The Lumos iPhone app includes a variety of features, including battery status of the helmet and remote, as well as advanced tracking for your rides. With GPS tracking, the Lumos app will map your rides and break down various statistics like calories burned, watts generated, and more.
The app can also be set to automatically start tracking when the helmet senses you’ve begun riding, so you can’t forget to hit the start button on your tracking. Lumos also supports Strava and Apple Health, making it easy to integrate with your other exercise and health tracking.
Lumos says the battery on the helmet last about six hours in flashing mode or about three hours in steady mode. That’s pretty accurate based on Laura’s testing, which saw a fully charged helmet drop to 46 percent at the end of a ride that lasted about an hour and 45 minutes with the helmet in steady lighted mode. The remote should last anywhere from a week to a month on a single charge, depending on use.
Both the helmet and the handlebar remote charge using a USB-A cable with a proprietary magnetic connector on the other end. The connector allows for low-profile ports on the helmet and remote, but the magnetic connection isn’t the strongest. On the helmet in particular, Laura had to be very careful to make sure it was connected properly and then be extremely gentle when moving the helmet at all during charging to prevent the cable from coming loose. Fully charging the helmet takes a couple of hours, while the remote is a bit faster.
A decent bike helmet can cost $100 or more, and lights for your bike quickly add up as well, so $180 for a helmet with a bright array of lighting mounted high on your front and back doesn’t seem out of line, not to mention the added safety factor of turn signals and potentially brake lights. If you don’t need the turn signals and brake light capabilities, Lumos offers a cheaper “Lite” version of the helmet for $140 that only has the front and rear lights for visibility.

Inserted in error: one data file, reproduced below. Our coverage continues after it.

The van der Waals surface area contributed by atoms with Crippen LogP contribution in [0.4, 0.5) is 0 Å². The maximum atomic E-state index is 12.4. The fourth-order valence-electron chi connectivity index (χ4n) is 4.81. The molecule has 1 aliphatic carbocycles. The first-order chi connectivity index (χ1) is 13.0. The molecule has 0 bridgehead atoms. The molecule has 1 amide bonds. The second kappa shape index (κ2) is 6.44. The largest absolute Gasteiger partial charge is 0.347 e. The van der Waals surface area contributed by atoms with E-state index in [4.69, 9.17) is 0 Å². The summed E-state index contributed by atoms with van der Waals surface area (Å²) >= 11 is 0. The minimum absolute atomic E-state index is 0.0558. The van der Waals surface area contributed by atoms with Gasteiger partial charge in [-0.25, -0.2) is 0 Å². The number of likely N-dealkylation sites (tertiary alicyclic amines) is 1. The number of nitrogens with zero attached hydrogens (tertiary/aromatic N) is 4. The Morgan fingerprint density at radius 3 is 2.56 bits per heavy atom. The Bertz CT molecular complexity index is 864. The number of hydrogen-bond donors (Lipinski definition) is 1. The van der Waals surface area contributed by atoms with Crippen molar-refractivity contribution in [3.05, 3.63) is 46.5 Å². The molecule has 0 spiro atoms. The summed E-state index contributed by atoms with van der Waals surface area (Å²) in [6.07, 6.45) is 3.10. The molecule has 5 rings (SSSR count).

The regular Lumos helmet is offered in Pearl White, Charcoal Black, and Cobalt Blue, while the Lite version is available in Polar White and Charcoal Black. The regular and Lite versions are also available through Amazon.
Laura was impressed with the fit of Lumos, as she frequently has trouble finding helmets that fit well and that was certainly not the case with Lumos, even though it’s designed as a one-size-fits-all helmet for head sizes of 54–62 cm (21.3–24.4 inches). The helmet does not, however, include the increasingly popular MIPS technology that can lessen forces experienced in certain types of impacts.
Lumos is really aimed at commuter cyclists, where frequent turns in congested urban environments and relatively short rides are the norm. It’s a bit less useful for road cyclists who take fewer turns and for whom longer rides might exceed the battery life of the helmet, although those rides are typically in daylight when lights are less important. Even for road cyclists, the bright lights mounted on your head offer great visibility to vehicles around you, and it’s comforting to know the most important part of your body is most visible.
There are a few quirks with Lumos, most of which should be able to be fixed via software updates, so hopefully Lumos will continue to refine performance based on user feedback and data collected from testing.
Even with those quirks, the safety factor Lumos brings is a tremendous benefit that makes the helmet worth considering, and the Apple Watch turn signal gestures are a clever way to make the technology integration feel more natural. Overall though, Lumos does seem to require a decent bit of fiddling to keep things working properly, which might be okay if you’re into the latest tech gadgetry, but if you just want to hop on your bike and go, you might not get as much fun out of it.
Note: Lumos provided the bike helmet to MacRumors free of charge for the purposes of this review. No other compensation was received. MacRumors is an affiliate partner with Amazon and may earn commissions on purchases made through links in this article.